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Lenore Skenazy
Lenore Skenazy
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Have a Holly, Corporate-Sponsored, Adult-Supervised Christmas


The reason we love the classic Christmas specials so much isn't just that we watched them as kids. It's also that the kids in them ARE kids. They do stuff. They make stuff. They go outside and chop themselves a tree or deliver medicine for the pharmacist or even lick a flagpole, instead of sitting in the back seat watching "SpongeBob SquarePants" as Mom drives them to basketball practice.

Obviously, these fictional characters are just that — fictional — but yes, Virginia, there were kids who made their own fun. I swear it!

But when's the last time you saw a group of kids building a snowman or even having a snowball fight? It's probably been a while, because most tykes are either tied up in extracurricular activities after school or inside because their parents don't want them to play outside unsupervised.

For this, I don't blame the "helicopters." I blame a society telling us our kids can't handle anything on their own — especially fun. Look at L.L. Bean, that supposed champion of rugged outdoorsiness. It is selling a "Snowman Family Kit" for $25 — or was. I just checked its website, and it is sold out! What does this sought-after kit consist of? "Everything you need to outfit a snow family and pet," including toy glasses, fake carrots and those hard-to-find items called "buttons."

Really? Kids couldn't rummage around and find their own items to decorate a snowman? They need corporate help?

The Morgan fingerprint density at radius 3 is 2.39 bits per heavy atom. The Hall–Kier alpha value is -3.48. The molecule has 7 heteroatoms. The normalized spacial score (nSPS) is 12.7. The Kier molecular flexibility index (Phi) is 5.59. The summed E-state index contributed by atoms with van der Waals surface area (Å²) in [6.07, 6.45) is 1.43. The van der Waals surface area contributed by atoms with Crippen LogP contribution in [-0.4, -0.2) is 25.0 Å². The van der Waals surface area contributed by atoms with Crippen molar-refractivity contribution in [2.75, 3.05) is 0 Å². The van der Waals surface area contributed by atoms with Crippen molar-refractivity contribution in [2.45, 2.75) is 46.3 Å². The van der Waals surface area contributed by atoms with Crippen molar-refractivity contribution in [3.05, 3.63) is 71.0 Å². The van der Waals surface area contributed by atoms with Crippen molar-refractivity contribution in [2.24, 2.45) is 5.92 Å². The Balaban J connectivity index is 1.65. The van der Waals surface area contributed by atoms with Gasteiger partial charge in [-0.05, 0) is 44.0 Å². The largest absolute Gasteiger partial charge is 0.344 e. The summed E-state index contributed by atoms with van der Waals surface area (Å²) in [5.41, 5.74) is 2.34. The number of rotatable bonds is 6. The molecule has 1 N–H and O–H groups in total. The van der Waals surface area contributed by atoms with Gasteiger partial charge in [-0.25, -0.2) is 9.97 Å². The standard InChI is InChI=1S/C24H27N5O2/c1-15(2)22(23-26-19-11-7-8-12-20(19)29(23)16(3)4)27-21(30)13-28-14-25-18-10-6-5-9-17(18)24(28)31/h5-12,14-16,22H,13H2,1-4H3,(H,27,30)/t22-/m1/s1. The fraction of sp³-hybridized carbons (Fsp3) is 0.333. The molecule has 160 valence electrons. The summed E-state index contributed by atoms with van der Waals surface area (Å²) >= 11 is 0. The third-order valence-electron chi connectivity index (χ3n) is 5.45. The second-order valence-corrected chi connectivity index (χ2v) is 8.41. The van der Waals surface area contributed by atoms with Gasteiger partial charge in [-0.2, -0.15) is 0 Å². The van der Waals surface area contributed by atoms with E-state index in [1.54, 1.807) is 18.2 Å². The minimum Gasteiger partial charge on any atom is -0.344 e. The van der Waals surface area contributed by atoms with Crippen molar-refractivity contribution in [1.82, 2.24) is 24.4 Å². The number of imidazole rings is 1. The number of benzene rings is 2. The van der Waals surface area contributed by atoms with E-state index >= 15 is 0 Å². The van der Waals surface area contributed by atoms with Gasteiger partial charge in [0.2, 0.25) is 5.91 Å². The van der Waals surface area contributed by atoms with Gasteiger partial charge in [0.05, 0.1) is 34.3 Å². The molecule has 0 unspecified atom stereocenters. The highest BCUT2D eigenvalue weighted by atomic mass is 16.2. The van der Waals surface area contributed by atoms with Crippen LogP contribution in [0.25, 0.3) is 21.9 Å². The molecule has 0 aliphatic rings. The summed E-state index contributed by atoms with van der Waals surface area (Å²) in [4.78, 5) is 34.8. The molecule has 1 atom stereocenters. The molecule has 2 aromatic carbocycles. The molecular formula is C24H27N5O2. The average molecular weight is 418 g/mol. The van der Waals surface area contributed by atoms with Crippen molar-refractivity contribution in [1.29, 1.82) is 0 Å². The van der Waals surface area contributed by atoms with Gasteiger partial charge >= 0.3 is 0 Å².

Actually, they need more than that. A note at the top of the kit's Web page reads: "WARNING: SHOULD ONLY BE HANDLED OR USED WITH ADULT SUPERVISION." That is why you don't see kids outside. We've been told that even the most basic of wintertime joy requires an adult on hand, as if building a snowman is now officially (and legally) too dangerous for kids to handle on their own. "Here, Timmy, let me add that button nose for you. I don't want you to choke."

"Thanks, Dad! That was a close one!"

And then there is the snowball-maker.

For real. It's called the Sno-Baller, and on the website One Step Ahead, where it sells for $9.95, we learn that this red plastic scooper device "makes soft, safe snowballs. This ingenious gadget produces perfect snowballs that disintegrate on contact, so they can't hurt like hand-packed snow balls."

Hey, if snow is that dangerous, why use it at all? Why not make snowballs out of Kleenex? Or cotton? Or bubbles? Oh, wait. I forgot. Bubbles are toxic and require adult supervision, too. My bad.

The Sno-Baller copy adds that the device also helps keep kids' hands from getting "cold." Because, God forbid...

In the Christmas specials of old, the kids not only do things on their own (and get cold hands) but also interact with adults who are not their parents. And that is considered normal, not terrifying! Consider little Susan in "Miracle on 34th Street." She is cared for by a stranger for a whole day, and her mom doesn't freak out, even though the stranger is a man. Later in the movie, Susan is tucked in bed by yet another man — an older guy — and there is no one else in her room. So what if the guy is Santa? He's a man, and if you filmed that scene today, you'd have to have another background-checked adult in the room or the kid's mom in the living room watching a live feed on the video monitor.

In the not-so-olden days, kids were part of things because we believed in them and in most of the world around them. And isn't that what this season should be all about? As Susan says, "faith is believing when common sense tells you not to."

Today faith is believing when L.L. Bean, Nancy Grace, a zillion warning labels and most of the tabloids and talk shows tell you not to. As for me, I still believe.

Lenore Skenazy is the author of "Free-Range Kids: How to Raise Safe, Self-Reliant Children (Without Going Nuts with Worry)" and "Who's the Blonde That Married What's-His-Name? The Ultimate Tip-of-the-Tongue Test of Everything You Know You Know — But Can't Remember Right Now." To find out more about Lenore Skenazy ( and read features by other Creators Syndicate writers and cartoonists, visit the Creators Syndicate Web page at



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